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Article
December 19, 1908

A CASE OF ERYTHROMELALGIA.

Author Affiliations

KANSAS CITY, MO.

JAMA. 1908;LI(25):2157. doi:10.1001/jama.1908.25410250057002c

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Abstract

Typical examples of erythromelalgia, the "red neuralgia" first described by Dr. S. Weir Mitchell in 1872, are encountered with sufficient infrequency to merit more than passing notice.

Patient.  —A. B., physician, aged 54, applied to us for treatment on July 1, 1908.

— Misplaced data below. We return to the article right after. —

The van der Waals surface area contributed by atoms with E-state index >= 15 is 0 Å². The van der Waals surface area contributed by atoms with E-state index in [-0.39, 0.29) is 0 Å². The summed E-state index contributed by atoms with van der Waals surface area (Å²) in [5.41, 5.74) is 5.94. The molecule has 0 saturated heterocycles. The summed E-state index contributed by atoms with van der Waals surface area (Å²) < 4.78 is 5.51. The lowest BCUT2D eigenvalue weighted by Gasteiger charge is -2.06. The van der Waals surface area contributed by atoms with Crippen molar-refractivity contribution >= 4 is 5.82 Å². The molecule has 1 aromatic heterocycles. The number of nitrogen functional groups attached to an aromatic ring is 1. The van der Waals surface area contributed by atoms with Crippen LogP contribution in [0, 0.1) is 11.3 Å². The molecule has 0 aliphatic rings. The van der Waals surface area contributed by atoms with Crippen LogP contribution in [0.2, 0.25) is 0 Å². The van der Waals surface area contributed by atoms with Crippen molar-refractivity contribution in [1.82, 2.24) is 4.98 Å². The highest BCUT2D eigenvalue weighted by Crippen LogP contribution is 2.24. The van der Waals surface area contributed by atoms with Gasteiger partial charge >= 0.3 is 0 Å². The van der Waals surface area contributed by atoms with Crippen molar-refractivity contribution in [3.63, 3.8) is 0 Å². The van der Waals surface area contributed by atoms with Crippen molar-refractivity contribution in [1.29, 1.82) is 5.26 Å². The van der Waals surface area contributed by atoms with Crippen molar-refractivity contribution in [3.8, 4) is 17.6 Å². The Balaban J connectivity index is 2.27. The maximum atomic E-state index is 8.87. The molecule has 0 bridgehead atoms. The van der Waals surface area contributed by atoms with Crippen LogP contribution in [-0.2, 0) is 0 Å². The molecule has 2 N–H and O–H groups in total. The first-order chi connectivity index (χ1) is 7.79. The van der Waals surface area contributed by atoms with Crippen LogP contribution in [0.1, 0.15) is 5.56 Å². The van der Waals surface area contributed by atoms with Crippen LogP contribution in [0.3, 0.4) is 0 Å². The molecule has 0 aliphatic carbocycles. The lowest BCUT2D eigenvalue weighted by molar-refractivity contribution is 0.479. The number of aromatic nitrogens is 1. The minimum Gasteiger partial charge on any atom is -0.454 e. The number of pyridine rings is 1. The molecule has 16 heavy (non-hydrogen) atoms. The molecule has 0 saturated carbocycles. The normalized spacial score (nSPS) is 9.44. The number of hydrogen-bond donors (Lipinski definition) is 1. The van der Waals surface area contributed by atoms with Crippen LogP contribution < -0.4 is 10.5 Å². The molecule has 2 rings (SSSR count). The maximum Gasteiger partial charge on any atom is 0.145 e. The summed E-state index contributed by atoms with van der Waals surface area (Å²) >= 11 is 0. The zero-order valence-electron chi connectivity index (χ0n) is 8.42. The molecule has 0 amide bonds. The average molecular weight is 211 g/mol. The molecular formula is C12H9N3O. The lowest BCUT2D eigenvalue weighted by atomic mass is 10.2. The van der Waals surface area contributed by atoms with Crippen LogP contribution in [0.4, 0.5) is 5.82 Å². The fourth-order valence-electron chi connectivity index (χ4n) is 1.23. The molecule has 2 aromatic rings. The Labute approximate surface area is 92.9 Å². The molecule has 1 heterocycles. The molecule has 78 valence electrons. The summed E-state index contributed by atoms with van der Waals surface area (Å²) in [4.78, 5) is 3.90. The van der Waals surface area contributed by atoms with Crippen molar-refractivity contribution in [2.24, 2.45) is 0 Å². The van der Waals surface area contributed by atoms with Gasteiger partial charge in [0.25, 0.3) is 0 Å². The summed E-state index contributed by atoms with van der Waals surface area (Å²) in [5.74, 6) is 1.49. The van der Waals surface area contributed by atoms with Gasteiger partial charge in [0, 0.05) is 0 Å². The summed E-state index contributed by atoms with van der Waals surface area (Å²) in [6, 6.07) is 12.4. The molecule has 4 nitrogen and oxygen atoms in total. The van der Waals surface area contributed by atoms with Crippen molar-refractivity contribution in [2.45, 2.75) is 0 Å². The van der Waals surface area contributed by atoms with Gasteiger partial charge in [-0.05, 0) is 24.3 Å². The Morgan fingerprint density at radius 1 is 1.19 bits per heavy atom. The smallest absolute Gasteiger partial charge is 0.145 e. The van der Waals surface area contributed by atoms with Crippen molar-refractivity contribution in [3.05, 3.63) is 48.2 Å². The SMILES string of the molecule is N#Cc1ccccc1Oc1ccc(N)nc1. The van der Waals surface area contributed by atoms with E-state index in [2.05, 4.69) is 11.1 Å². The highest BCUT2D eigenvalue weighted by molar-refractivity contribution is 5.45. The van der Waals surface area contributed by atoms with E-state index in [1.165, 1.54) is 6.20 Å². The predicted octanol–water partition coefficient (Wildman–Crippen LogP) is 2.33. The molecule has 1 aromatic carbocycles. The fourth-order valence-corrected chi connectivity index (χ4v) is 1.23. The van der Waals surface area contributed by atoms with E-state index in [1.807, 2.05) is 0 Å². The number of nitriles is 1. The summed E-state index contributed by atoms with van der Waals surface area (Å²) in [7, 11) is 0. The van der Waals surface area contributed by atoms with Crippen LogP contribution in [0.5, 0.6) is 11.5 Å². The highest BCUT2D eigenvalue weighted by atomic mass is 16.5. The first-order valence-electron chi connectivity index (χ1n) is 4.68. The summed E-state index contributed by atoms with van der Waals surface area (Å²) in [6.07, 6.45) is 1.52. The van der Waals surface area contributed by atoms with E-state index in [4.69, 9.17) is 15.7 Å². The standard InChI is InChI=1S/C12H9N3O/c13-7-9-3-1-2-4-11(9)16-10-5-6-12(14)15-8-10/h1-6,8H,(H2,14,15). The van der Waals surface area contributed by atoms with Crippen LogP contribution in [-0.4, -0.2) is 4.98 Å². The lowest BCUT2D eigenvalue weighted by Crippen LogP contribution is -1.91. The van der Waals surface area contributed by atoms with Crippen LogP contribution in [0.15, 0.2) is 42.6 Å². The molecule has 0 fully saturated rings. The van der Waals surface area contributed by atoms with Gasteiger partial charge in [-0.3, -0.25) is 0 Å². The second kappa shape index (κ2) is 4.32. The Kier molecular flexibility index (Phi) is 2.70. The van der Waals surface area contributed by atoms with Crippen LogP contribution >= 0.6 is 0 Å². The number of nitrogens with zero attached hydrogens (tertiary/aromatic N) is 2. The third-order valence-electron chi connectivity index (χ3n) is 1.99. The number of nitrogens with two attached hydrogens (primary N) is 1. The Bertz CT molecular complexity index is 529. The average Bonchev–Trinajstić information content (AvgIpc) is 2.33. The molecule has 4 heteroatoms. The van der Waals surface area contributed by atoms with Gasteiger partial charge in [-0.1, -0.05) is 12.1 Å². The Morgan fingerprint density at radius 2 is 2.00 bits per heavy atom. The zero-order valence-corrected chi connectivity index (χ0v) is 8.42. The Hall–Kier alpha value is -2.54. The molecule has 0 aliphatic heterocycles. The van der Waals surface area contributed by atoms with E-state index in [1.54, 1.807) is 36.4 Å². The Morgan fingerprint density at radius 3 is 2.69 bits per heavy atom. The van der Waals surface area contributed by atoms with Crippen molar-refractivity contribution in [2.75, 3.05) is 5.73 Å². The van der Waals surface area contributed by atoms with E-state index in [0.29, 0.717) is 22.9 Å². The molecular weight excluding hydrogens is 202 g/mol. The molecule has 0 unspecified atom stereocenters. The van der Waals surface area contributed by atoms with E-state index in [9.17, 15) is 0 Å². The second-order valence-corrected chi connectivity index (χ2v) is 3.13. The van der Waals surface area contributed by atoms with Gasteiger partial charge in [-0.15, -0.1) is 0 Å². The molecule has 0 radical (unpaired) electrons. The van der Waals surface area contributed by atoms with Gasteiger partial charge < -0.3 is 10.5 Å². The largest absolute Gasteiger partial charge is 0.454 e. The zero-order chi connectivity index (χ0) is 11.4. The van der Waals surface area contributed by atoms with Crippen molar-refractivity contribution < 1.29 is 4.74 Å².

History.  —He is a native of Prussia, having removed to America in 1887. He has had one attack of gonorrhea, over thirty years ago, but has never had syphilis. There is no history of any serious illness, although he has been a frequent sufferer from slight attacks of rheumatism and has for many years been subject to neurasthenia. His circulation has always been good. He has never sustained an injury of any kind and has never indulged in violent exercise or experienced prolonged physical fatigue. Formerly he was a moderate drinker of beer, but for the past ten years he has been an abstainer. He averages one cigar

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